May 12, 2012 - May 13, 2012
Collins Conference Room
This working group of physicists, historians, social scientists, systems theorists, and writers will examine the long-term legacies of the Manhattan Project in a timely discussion of an important event in world history that influences science and society today. The group will discuss new information, review original records, and mine the memories of project participants to present a case study in conflict from an important period in scientific history.
The panel includes:
Harold Agnew, former director of Los Alamos National Laboratory who was part of the Manhattan Project from the beginning. He was a member of Enrico Fermi’s research group that initiated the first controlled nuclear reaction at the University of Chicago in 1942, and served as a scientific observer on a plane that escorted the Enola Gay.
Stan Norris, was a senior research associate with the Natural Resources Defense Council in Washington, DC. His principal areas of expertise include writing and research on all aspects of the nuclear weapons programs of the United States, Soviet Union/Russia, Britain, France, and China, as well as India, Pakistan, and Israel. His biography of General Leslie R. Groves has been widely acclaimed.
Jessica Flack, an SFI External Professor and co-director of the Center for Complexity and Collective Computation in the Wisconsin Institute for Discovery at the University of Wisconsin, Madison, whose research focuses on the emergence of multi-scale, hierarchical structure in biological and social systems and the role of conflict in these complex adaptive systems
Gregg Herken, an expert on the political forces that drove the Cold War and author of Brotherhood of the Bomb: The Tangled Lives and Loyalties of Robert Oppenheimer, Ernest Lawrence, and Edward Teller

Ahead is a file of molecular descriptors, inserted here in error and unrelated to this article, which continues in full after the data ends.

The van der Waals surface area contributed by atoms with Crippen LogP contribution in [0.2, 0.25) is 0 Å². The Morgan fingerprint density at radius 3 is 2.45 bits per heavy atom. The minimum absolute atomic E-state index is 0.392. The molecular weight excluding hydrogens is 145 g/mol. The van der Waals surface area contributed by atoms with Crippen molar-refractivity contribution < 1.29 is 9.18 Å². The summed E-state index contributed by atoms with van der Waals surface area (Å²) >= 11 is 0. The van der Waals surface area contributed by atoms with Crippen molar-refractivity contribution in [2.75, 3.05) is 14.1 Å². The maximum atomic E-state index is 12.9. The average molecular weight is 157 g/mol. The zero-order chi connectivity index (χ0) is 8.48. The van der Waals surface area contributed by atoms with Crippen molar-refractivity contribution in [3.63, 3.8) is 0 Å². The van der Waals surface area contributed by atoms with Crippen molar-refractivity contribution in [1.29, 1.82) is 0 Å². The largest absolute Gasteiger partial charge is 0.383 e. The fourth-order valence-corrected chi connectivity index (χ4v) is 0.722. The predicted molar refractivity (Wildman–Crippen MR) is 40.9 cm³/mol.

Murray Gell-Mann, distinguished fellow at the Santa Fe Institute and recipient of the 1969 Nobel Prize in Physics for his work on the theory of elementary particles
Ellen Bradbury-Reid, a Manhattan Project historian and director of Recursos de Santa Fe
Topics to be discussed include:
Many of SFI’s founders were senior fellows at Los Alamos National Laboratory. As the Institute has emerged as a leader in complexity science, particularly in the field of conflict management, the Manhattan Project has become an important case study for understanding conflict as a mechanism for evolutionary change. The project’s history also illustrates the occasional tension between pure theoretical research and applied science.
SFI is collaborating with the Nuclear Diner to bring the discussion to you live on Twitter and Facebook. You can participate in the online discussion before, during, and after the event on Twitter by searching for the hashtag #bomblegacy or by following @nucleardiner, or on Facebook. During the event, you can ask questions of the participants here or here.
Purpose: Research Collaboration
SFI Host: Linda Cordell, SFI & SAR and Ellen Bradbury-Reid, Recursos de Santa Fe
During an SFI Community Lecture on Tuesday evening, August 30, in Santa Fe, Rosalind Picard reveals some surprises she has discovered at the intersection of human emotion and wearable tech.
Drawing from network science, decision-making tools with artificial intelligence, and social influence theories, experts gathered at SFI recently to explore new ways to spark large-scale social change.
To prepare for climate change, urbanization, or antibiotic resistance, we need to know how the microbial world we are immersed in will respond to stress. A recent SFI meeting sought ...
Watch linguist John McWhorter deliver a community lecture in which he rethinks the widely-held belief that the language we speak shapes how we experience life.
During a working group this week at SFI, roughly a dozen ecologists and computer scientists will explore ways emerging technologies might help researchers better understand why and how individuals in ...